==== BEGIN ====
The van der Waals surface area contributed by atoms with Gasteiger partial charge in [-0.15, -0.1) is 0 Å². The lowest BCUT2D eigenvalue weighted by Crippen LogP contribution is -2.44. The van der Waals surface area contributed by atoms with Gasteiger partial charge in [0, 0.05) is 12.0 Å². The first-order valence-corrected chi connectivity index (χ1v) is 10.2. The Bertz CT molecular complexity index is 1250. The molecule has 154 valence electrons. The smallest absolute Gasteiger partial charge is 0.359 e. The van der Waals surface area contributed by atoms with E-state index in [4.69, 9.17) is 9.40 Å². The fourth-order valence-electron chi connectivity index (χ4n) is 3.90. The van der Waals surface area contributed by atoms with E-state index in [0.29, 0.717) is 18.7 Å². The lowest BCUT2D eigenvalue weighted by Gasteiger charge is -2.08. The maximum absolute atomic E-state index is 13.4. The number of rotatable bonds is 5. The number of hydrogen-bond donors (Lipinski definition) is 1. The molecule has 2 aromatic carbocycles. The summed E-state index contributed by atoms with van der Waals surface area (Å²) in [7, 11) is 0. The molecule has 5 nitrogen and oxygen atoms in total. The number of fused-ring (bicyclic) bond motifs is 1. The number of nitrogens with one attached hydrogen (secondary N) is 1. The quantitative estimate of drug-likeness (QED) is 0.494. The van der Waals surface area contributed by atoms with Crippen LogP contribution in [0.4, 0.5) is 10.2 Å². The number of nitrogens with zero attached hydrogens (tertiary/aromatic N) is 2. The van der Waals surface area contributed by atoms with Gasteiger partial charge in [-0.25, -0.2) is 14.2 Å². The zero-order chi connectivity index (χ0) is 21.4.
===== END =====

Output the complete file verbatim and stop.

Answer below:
The van der Waals surface area contributed by atoms with Gasteiger partial charge in [-0.15, -0.1) is 0 Å². The lowest BCUT2D eigenvalue weighted by Crippen LogP contribution is -2.44. The van der Waals surface area contributed by atoms with Gasteiger partial charge in [0, 0.05) is 12.0 Å². The first-order valence-corrected chi connectivity index (χ1v) is 10.2. The Bertz CT molecular complexity index is 1250. The molecule has 154 valence electrons. The smallest absolute Gasteiger partial charge is 0.359 e. The van der Waals surface area contributed by atoms with E-state index in [4.69, 9.17) is 9.40 Å². The fourth-order valence-electron chi connectivity index (χ4n) is 3.90. The van der Waals surface area contributed by atoms with E-state index in [0.29, 0.717) is 18.7 Å². The lowest BCUT2D eigenvalue weighted by Gasteiger charge is -2.08. The maximum absolute atomic E-state index is 13.4. The number of rotatable bonds is 5. The number of hydrogen-bond donors (Lipinski definition) is 1. The molecule has 2 aromatic carbocycles. The summed E-state index contributed by atoms with van der Waals surface area (Å²) in [7, 11) is 0. The molecule has 5 nitrogen and oxygen atoms in total. The number of fused-ring (bicyclic) bond motifs is 1. The number of nitrogens with one attached hydrogen (secondary N) is 1. The quantitative estimate of drug-likeness (QED) is 0.494. The van der Waals surface area contributed by atoms with Crippen LogP contribution in [0.4, 0.5) is 10.2 Å². The number of nitrogens with zero attached hydrogens (tertiary/aromatic N) is 2. The van der Waals surface area contributed by atoms with Gasteiger partial charge in [-0.25, -0.2) is 14.2 Å². The zero-order chi connectivity index (χ0) is 21.4.